These example sentences are selected automatically from various online news sources to reflect current usage of the word 'grunt.' Views expressed in the examples do not represent the opinion of Merriam-Webster or its editors. Send us feedback.

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First Known Use of grunt

Verb

before the 12th century, in the meaning defined at intransitive sense

Noun

1553, in the meaning defined at sense 1a

History and Etymology for grunt

Verb

Middle English, from Old English grunnettan, frequentative of grunian, of imitative origin

Noun

derivative of grunt entry 1

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Time Traveler for grunt

Time Traveler

The first known use of grunt was before the 12th century

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Dictionary Entries Near grunt

grunstane

grunt

gruntle

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Statistics for grunt

Last Updated

4 Oct 2021

Cite this Entry

“Grunt.” Merriam-Webster.com Dictionary, Merriam-Webster, https://www.merriam-webster.com/dictionary/grunt. Accessed 21 Oct. 2021.

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More Definitions for grunt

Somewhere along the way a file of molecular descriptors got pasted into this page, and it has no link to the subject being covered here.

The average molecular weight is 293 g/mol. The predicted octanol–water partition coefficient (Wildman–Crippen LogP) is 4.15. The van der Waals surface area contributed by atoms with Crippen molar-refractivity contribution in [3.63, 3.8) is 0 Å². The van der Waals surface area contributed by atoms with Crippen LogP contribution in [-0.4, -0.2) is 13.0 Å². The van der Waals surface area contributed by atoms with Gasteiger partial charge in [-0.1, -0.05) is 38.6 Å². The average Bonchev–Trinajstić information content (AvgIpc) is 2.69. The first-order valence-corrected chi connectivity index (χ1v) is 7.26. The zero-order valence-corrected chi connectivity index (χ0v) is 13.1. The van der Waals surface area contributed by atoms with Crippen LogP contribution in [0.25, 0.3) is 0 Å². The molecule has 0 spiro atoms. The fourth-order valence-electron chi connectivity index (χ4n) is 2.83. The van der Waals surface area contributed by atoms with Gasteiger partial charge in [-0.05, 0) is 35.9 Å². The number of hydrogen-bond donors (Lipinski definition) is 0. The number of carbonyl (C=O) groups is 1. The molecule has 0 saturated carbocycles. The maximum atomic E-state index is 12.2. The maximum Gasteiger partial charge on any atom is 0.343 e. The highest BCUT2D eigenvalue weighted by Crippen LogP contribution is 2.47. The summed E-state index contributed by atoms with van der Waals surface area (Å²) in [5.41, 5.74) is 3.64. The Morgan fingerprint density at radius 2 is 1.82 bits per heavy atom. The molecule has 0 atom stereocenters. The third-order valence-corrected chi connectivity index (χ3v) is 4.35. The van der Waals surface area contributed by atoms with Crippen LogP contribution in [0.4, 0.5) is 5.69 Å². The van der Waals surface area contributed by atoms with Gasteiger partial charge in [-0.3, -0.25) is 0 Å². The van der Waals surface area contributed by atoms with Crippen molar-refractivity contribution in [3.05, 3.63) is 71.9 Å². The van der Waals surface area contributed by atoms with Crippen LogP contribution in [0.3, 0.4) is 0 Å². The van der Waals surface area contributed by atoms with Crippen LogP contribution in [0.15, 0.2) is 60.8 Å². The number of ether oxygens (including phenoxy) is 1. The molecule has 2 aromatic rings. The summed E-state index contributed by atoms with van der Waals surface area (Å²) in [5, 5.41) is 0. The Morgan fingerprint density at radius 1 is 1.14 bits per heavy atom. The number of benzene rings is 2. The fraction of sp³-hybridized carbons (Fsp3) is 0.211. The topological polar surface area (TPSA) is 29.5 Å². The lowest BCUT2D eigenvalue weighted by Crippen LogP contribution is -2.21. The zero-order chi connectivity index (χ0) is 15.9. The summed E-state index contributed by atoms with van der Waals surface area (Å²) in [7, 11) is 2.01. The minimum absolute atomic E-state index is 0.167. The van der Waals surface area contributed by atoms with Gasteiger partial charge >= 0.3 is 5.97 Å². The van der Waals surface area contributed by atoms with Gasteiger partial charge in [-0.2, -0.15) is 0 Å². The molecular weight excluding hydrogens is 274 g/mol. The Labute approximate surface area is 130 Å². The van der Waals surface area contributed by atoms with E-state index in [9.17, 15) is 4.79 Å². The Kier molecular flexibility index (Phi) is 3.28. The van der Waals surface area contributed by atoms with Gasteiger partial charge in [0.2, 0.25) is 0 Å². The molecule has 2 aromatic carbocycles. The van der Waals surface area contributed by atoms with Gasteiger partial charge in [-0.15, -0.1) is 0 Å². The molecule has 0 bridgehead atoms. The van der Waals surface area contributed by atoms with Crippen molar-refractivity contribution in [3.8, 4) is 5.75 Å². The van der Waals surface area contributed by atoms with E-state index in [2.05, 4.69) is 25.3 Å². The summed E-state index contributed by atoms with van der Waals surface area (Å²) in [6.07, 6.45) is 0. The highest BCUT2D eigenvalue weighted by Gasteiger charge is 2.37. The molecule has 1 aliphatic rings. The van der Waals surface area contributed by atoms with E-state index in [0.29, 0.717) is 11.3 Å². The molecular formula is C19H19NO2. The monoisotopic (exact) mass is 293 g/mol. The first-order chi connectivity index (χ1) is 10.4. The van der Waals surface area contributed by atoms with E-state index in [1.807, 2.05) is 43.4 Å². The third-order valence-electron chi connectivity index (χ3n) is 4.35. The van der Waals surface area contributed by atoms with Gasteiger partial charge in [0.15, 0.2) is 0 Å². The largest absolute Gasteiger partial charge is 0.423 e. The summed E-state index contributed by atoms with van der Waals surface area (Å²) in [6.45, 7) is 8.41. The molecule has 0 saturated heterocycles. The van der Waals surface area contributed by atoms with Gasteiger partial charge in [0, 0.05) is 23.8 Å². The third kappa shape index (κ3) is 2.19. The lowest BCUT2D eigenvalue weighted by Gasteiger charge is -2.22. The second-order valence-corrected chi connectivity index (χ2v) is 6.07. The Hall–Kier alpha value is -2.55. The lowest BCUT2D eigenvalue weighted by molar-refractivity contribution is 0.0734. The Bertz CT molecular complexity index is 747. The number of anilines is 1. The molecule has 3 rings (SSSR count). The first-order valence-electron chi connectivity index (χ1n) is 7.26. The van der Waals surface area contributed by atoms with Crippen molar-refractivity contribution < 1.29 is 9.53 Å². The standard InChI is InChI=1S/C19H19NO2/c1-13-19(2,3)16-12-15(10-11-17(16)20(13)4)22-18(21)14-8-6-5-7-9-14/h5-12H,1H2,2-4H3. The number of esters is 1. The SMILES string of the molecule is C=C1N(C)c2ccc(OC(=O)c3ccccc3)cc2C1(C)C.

grunt

verb

English Language Learners Definition of grunt

 (Entry 1 of 2)

: to make a short, low sound : to make a grunt
: to say (something) with a grunt

grunt

noun

English Language Learners Definition of grunt (Entry 2 of 2)

: a short, low sound from the throat
: a U.S. soldier especially in the Vietnam War
: a person who does ordinary and boring work

grunt

verb
\ ˈgrənt How to pronounce grunt (audio) \
grunted; grunting

Kids Definition of grunt

 (Entry 1 of 2)

: to make a short low sound

grunt

noun

Kids Definition of grunt (Entry 2 of 2)

: a short low sound (as of a pig)

More from Merriam-Webster on grunt

Nglish: Translation of grunt for Spanish Speakers

Britannica English: Translation of grunt for Arabic Speakers

Britannica.com: Encyclopedia article about grunt